Friday, 15 January 2010

The Freeze continues, but work carries on.

I can't believe that it's now a month since the first snowfall, but inside the Shildon workshop, Richard Pearson and the apprentices and volunteers push on with the steam crane restoration. This week they have removed the cover of the other ballast box and cleared it of rust before leeting it dry out and then applying primer. The hoist and winch drums have now been painted red, and elsewhere in the workshop, the crankshaft and connecting rods have also been painted. John Shiel has worked like a trojan cleaning the underside of the crane and painting it, his work will not be seen by many but is a vital part of conserving this machine. Here's the crane as of Tuesday night.
A long but necessary NRM+ meeting was held on Wednesday at York, after it I popped down to the workshop to catch up with the team, and Chris Beet & Rod Lytton in particular. I picked up a spring to take to the Mid Hants Railway for "Lord Nelson" and had a chat with Chris about the work on the NRM's class 36, D6700 which was in transit to York as we spoke, returning from the North Yorkshire Moors Railway for bodywork over the winter months. As I left, I grabbed this picture of Tornado, now re-united with its front bogie, but with plenty of work still going on.
Thursday morning saw Richard and I take the van into Darlington for servicing, on our way back we called into Hopetown works to see NELPG's J72 No. 69023, which you may remember we recorded having its boiler refitted back in November. Progress has been excellent and steaming is but a matter of a few weeks away, before the loco is transferred to us at Shildon for running in and lining out. Here's the view from the cab window, something I hope to see a bit more of in the coming months!At lunchtime on Thursday, our Education Officer at Shildon, Tony Attle, launched his exhibition "Railways At War" which runs until the end of February. Tony has worked hard with his colleague Sarah Goldsbrough from Darlington Railway Museum to produce this very effective display which incorporates memories from folks involved, one of whom, Alan Holmes, was principal guest. Alan was a fireman at Darlington during World War Two and some of his stories are amazing, including his experience of being a fireman on a train chased into Darlington by a Messerschmidt - where the train took shelter under the station roof whilst the aeroplane was forced to fly up and away before it hit Darlington power station's cooling towers. Tony, Sarah and Alan have produced a booklet of these stories to complement the exhibition and this will be available from Locomotion once printed. The display will tour County Durham and hopefully wider after it has been on show at Darlington Railway Museum. The photo shows (from left), Sarah, Alan & Tony at the launch event. Do come and see it - it's well worthwhile seeing alongside our other temporary exhibition "The Art of Robert Stephenson".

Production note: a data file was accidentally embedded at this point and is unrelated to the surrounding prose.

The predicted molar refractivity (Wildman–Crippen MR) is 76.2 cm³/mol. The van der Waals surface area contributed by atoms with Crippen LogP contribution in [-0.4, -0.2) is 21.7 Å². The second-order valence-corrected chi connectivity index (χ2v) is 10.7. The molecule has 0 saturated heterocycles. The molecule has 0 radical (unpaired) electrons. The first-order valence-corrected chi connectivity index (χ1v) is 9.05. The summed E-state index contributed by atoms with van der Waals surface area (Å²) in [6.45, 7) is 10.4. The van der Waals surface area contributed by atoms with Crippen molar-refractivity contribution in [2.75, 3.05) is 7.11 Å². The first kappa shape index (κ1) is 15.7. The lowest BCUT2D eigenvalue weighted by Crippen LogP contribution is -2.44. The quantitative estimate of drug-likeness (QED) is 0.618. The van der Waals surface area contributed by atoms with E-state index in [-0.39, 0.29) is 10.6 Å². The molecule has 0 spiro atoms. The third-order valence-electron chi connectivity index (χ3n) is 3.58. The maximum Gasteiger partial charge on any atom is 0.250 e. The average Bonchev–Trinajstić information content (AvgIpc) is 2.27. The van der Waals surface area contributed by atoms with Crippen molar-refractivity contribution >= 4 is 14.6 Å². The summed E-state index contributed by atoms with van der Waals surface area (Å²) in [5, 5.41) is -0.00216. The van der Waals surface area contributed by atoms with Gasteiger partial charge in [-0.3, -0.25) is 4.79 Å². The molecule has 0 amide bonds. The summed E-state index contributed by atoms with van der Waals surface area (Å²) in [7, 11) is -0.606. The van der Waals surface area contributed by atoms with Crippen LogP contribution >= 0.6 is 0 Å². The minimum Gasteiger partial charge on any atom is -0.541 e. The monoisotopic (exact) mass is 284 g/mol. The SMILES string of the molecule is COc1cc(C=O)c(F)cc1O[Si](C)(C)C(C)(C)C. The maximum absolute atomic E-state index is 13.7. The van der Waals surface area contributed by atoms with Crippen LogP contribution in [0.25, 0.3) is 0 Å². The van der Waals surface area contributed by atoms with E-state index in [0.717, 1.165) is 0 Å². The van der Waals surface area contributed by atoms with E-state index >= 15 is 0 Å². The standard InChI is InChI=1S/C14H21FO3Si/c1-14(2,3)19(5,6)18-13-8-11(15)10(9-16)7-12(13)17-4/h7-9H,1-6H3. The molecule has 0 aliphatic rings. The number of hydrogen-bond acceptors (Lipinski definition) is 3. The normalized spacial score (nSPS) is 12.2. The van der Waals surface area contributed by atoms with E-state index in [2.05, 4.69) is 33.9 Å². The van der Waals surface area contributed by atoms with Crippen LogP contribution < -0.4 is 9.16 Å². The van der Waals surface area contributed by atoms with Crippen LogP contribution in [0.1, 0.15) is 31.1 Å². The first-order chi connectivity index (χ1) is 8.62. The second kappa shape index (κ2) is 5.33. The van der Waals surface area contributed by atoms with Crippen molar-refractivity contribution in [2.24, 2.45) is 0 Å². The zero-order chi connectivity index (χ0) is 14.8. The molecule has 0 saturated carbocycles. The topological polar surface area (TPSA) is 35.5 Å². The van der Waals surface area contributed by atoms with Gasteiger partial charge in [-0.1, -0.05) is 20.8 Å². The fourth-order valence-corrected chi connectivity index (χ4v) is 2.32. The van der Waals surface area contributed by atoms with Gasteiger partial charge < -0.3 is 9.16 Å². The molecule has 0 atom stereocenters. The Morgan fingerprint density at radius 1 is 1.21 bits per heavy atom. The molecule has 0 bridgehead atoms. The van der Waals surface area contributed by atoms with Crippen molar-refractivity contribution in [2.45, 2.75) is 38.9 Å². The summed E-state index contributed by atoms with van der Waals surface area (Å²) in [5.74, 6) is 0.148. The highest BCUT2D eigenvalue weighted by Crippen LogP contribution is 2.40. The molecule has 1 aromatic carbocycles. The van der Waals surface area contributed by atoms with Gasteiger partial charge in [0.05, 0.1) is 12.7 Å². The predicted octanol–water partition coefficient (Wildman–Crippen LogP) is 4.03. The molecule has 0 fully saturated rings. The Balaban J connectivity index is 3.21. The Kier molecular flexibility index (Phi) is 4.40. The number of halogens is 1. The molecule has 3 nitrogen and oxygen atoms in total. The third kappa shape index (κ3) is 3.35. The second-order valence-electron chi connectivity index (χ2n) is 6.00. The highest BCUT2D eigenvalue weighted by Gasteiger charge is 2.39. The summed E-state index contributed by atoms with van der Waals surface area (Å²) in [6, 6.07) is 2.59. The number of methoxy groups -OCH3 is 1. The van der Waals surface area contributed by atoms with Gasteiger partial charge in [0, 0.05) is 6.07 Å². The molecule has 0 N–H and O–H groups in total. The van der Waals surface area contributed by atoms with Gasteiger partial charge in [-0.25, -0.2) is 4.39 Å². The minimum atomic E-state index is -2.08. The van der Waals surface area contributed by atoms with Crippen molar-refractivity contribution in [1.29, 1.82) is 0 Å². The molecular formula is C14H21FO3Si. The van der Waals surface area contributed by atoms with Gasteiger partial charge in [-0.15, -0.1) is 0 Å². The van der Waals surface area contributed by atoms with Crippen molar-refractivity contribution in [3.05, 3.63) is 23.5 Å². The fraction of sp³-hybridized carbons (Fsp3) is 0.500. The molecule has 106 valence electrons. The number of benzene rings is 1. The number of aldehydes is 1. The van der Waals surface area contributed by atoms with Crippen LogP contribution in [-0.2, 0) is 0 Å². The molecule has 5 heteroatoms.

Finally for this week, we were up early to say goodbye to the first locomotive restored in the workshops at Shildon back in 2007, the Avonside saddle tank "Woolmer" built for the War Department's Longmoor Military Railway. "Woolmer" is returning in its centenary year to Hampshire and from Tuesday next week will be on display at Milestones Museum in Basingstoke Here you can see "Woolmer" being winched onto the lowloader as Johnny Molloy from the workshop follows it up the ramp with a chock. It's sad to see the engine go in one respect, but good that the restoration will be appreciated by more people - and of course it gives us a little more space to work with for the collection. I hope that we can get pictures of it in position sent to us in time to put them on the blog during next week.

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